Fans of Randall Munroe's XKCD strip had a bit of a shock this afternoon, when the long-running, auto-updating comic "Time" apparently came to its conclusion.
The comic, which started on March 25, initially showed a girl and a boy (Megan and Cueball) sitting on a beach, with the alt text—that is, the yellow-boxed text that appears when you mouse over the comic—of "Wait for it." Soon it became apparent that the comic was updating automatically—initially every half-hour, then after 120 hours, every hour.
At first, the animation showed the two figures building an elaborate sand castle. Then it turned into much more.
According to the Explain XKCD wiki:
The unfolding story that it tells is set in the far future, at a time when the Straits of Gibraltar have long been blocked, and the Mediterranean has largely dried up, leaving only a much smaller, hypersaline sea behind. Megan and Cueball, living on the shores of this sea, notice one day while building a huge sand castle that its level is starting to rise, and set off on a journey of exploration to try and find out why. Eventually they discover that the Straits of Gibraltar have once again been breached, and the Mediterranean Basin is being flooded. They run back to their home, assemble their village, and board a makeshift raft. Megan has now established that the sea has risen too far, and that they will have to remain on the raft for the duration of the flood.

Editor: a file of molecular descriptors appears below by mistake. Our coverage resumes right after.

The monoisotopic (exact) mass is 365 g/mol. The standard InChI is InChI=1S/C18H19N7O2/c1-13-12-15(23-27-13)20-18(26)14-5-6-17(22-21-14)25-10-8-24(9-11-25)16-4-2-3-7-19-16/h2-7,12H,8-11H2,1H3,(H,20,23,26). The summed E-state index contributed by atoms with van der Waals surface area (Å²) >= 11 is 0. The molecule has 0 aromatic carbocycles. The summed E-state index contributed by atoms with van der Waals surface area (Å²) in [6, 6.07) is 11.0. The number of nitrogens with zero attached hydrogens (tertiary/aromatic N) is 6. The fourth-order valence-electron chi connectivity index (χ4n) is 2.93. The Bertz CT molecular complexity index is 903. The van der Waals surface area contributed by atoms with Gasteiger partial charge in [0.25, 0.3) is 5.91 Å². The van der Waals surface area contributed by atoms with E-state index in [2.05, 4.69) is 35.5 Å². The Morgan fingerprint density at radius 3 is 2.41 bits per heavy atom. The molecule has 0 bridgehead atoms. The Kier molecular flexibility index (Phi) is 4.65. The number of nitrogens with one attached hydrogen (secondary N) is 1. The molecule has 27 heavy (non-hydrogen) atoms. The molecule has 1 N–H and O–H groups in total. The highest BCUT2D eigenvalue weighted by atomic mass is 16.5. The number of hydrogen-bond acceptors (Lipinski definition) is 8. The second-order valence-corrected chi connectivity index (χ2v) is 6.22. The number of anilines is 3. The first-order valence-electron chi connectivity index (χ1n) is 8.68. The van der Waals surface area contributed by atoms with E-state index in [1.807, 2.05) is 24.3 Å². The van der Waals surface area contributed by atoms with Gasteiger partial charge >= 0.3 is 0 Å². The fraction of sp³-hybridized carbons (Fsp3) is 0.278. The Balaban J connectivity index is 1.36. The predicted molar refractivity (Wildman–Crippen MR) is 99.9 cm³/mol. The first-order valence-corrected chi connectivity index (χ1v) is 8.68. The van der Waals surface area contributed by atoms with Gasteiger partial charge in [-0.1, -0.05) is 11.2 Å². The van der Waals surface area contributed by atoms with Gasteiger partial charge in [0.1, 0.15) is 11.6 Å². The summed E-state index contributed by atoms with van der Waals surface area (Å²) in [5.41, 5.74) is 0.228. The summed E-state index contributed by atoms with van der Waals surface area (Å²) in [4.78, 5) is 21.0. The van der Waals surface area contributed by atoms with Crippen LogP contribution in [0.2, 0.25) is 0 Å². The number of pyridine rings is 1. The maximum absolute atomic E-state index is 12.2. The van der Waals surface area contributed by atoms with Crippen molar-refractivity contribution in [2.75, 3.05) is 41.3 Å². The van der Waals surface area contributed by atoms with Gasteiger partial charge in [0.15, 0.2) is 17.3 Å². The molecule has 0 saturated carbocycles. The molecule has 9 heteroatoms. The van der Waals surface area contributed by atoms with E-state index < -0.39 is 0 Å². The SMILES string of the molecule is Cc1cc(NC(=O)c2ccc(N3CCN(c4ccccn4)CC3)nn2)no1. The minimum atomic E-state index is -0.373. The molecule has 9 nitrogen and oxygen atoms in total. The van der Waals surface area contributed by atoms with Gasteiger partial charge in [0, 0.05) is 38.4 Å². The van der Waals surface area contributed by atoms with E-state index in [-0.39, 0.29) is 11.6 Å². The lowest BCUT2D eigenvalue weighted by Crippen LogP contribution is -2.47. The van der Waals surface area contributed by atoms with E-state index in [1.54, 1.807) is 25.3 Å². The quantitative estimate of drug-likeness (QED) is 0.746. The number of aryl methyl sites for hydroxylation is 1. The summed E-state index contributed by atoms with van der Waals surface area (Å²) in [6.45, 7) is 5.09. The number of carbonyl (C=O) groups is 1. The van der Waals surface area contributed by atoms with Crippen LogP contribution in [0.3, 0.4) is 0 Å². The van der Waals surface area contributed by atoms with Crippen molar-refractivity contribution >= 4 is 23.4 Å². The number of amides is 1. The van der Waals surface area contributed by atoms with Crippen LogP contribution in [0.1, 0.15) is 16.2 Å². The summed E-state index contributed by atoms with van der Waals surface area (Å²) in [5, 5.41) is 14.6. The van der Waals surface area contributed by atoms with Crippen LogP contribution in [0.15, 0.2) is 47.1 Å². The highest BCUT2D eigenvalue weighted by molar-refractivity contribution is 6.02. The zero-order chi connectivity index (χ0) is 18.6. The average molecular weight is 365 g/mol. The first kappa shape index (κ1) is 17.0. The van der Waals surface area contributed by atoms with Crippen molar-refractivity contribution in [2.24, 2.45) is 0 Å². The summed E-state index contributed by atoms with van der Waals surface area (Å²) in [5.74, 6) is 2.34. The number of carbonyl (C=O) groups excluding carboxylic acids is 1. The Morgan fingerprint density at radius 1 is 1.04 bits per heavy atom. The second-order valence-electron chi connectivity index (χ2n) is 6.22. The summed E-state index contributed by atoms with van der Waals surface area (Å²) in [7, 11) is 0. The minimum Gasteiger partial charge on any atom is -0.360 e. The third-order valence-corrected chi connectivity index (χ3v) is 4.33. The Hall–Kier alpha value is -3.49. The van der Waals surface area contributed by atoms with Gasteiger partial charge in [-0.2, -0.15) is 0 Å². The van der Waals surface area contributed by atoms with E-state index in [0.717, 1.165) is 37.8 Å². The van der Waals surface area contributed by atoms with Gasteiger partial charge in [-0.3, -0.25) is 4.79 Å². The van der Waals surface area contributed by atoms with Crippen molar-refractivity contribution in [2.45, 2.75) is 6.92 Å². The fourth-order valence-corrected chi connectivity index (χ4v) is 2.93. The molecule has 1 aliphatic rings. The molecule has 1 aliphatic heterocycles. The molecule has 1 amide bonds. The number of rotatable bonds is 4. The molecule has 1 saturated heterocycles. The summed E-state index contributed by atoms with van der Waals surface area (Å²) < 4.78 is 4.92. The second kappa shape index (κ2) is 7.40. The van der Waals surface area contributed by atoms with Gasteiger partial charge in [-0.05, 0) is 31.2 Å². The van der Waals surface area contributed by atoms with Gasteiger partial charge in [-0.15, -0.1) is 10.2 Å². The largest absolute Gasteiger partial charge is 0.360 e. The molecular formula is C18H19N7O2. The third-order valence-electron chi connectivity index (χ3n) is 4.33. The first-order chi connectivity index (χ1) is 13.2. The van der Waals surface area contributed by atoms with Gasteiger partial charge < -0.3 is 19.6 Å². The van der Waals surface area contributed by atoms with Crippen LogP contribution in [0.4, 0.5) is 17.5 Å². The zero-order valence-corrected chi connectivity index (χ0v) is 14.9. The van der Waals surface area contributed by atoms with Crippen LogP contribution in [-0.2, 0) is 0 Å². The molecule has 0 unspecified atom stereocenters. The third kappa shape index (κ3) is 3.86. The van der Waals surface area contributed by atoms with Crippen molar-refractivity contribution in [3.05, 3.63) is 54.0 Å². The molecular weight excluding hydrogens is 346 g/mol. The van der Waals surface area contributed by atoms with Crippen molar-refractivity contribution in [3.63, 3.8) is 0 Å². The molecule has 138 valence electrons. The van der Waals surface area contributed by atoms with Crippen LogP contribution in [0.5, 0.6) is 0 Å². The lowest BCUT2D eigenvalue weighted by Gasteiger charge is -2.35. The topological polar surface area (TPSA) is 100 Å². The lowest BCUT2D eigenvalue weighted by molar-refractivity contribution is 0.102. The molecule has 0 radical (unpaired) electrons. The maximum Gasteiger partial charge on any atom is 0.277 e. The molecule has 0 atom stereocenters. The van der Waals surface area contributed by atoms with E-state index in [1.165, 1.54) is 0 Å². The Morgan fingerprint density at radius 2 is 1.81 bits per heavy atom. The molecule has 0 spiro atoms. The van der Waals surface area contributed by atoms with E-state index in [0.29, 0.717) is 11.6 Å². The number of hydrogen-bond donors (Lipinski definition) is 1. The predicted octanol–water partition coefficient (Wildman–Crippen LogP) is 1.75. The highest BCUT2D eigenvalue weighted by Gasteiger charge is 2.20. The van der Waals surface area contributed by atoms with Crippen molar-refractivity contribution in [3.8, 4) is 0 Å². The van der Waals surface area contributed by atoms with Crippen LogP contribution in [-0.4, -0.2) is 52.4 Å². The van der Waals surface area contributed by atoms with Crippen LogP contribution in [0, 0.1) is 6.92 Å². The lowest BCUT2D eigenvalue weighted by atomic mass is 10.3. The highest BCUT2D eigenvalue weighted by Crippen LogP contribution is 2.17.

The tale ramped up in recent days, particularly as Megan and Cueball ran home to warn others about the flood. (The alt text helpfully changed to "RUN.") Once they reached the village and got everyone on the raft, the alt text changed again to "...." That led some on the forum thread, which has grown to over 50,000 posts, to anticipate another change.
That change came today, which also marked the occasion of that 50,000th post. The raft struck shore, and the villagers disembarked and strode off into the woods. Whereupon the words "The End" appeared both in the image and the alt text. The words later disappeared from the image.
Some speculated this was all a case of nerd-sniping. Maybe that's the case. But Munroe clearly paid enormous attention to detail—as did his community, which was able to deduce by the night sky in the comic that the story was taking place in April of the year 13291. So it seems fairer to consider "Time" a story well told, well, in time.
One day, perhaps, the story of Time will be taken up again. In the meantime, see the entire animated story for yourself.
Munroe image courtesy of Wikimedia. Comic images courtesy of XKCD